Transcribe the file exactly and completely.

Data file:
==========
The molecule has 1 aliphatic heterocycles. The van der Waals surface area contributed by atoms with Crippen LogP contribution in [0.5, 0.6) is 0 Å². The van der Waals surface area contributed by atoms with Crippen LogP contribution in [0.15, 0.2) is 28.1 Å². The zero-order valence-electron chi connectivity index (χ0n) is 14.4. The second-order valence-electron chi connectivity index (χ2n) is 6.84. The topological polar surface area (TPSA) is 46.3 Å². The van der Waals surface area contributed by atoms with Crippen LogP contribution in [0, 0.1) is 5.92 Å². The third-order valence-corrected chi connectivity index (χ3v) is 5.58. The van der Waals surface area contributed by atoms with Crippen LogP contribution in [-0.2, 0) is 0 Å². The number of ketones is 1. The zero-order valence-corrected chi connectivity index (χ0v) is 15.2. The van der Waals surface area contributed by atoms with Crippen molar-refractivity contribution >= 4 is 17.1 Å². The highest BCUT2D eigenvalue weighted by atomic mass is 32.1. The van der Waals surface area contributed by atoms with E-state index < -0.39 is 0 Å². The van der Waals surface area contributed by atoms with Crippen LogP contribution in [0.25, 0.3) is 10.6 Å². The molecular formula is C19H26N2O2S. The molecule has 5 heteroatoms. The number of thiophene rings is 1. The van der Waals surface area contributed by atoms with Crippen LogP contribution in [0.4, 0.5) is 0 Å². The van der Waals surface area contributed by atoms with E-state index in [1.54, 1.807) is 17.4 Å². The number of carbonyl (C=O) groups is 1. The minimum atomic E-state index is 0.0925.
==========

The molecule has 1 aliphatic heterocycles. The van der Waals surface area contributed by atoms with Crippen LogP contribution in [0.5, 0.6) is 0 Å². The van der Waals surface area contributed by atoms with Crippen LogP contribution in [0.15, 0.2) is 28.1 Å². The zero-order valence-electron chi connectivity index (χ0n) is 14.4. The second-order valence-electron chi connectivity index (χ2n) is 6.84. The topological polar surface area (TPSA) is 46.3 Å². The van der Waals surface area contributed by atoms with Crippen LogP contribution in [0, 0.1) is 5.92 Å². The third-order valence-corrected chi connectivity index (χ3v) is 5.58. The van der Waals surface area contributed by atoms with Crippen LogP contribution in [-0.2, 0) is 0 Å². The number of ketones is 1. The zero-order valence-corrected chi connectivity index (χ0v) is 15.2. The van der Waals surface area contributed by atoms with Crippen molar-refractivity contribution >= 4 is 17.1 Å². The highest BCUT2D eigenvalue weighted by atomic mass is 32.1. The van der Waals surface area contributed by atoms with E-state index < -0.39 is 0 Å². The van der Waals surface area contributed by atoms with Crippen LogP contribution in [0.25, 0.3) is 10.6 Å². The molecular formula is C19H26N2O2S. The molecule has 5 heteroatoms. The number of thiophene rings is 1. The van der Waals surface area contributed by atoms with Crippen LogP contribution in [0.4, 0.5) is 0 Å². The van der Waals surface area contributed by atoms with E-state index in [1.54, 1.807) is 17.4 Å². The number of carbonyl (C=O) groups is 1. The minimum atomic E-state index is 0.0925.